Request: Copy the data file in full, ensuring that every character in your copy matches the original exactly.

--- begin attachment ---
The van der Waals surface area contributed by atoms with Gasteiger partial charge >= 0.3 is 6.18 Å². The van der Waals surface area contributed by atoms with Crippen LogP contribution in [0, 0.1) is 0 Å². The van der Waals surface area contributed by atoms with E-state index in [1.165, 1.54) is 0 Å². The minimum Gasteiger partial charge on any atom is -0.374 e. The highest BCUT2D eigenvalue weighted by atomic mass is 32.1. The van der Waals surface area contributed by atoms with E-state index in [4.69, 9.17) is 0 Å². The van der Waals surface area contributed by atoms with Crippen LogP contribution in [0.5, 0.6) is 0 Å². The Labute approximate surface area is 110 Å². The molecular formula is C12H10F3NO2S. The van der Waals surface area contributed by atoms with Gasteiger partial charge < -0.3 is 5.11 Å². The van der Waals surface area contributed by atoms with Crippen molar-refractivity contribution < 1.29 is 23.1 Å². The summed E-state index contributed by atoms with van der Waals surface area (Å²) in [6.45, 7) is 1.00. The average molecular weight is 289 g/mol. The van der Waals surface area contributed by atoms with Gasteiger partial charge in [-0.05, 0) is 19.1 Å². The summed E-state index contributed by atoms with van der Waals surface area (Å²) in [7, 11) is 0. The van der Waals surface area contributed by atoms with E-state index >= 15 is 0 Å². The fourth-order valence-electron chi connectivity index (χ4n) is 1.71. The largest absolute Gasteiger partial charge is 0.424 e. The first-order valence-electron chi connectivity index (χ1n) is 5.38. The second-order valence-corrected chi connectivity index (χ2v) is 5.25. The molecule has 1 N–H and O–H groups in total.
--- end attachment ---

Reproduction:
The van der Waals surface area contributed by atoms with Gasteiger partial charge >= 0.3 is 6.18 Å². The van der Waals surface area contributed by atoms with Crippen LogP contribution in [0, 0.1) is 0 Å². The van der Waals surface area contributed by atoms with E-state index in [1.165, 1.54) is 0 Å². The minimum Gasteiger partial charge on any atom is -0.374 e. The highest BCUT2D eigenvalue weighted by atomic mass is 32.1. The van der Waals surface area contributed by atoms with E-state index in [4.69, 9.17) is 0 Å². The van der Waals surface area contributed by atoms with Crippen LogP contribution in [0.5, 0.6) is 0 Å². The Labute approximate surface area is 110 Å². The molecular formula is C12H10F3NO2S. The van der Waals surface area contributed by atoms with Gasteiger partial charge < -0.3 is 5.11 Å². The van der Waals surface area contributed by atoms with Crippen molar-refractivity contribution < 1.29 is 23.1 Å². The summed E-state index contributed by atoms with van der Waals surface area (Å²) in [6.45, 7) is 1.00. The average molecular weight is 289 g/mol. The van der Waals surface area contributed by atoms with Gasteiger partial charge in [-0.05, 0) is 19.1 Å². The summed E-state index contributed by atoms with van der Waals surface area (Å²) in [7, 11) is 0. The van der Waals surface area contributed by atoms with E-state index >= 15 is 0 Å². The fourth-order valence-electron chi connectivity index (χ4n) is 1.71. The largest absolute Gasteiger partial charge is 0.424 e. The first-order valence-electron chi connectivity index (χ1n) is 5.38. The second-order valence-corrected chi connectivity index (χ2v) is 5.25. The molecule has 1 N–H and O–H groups in total.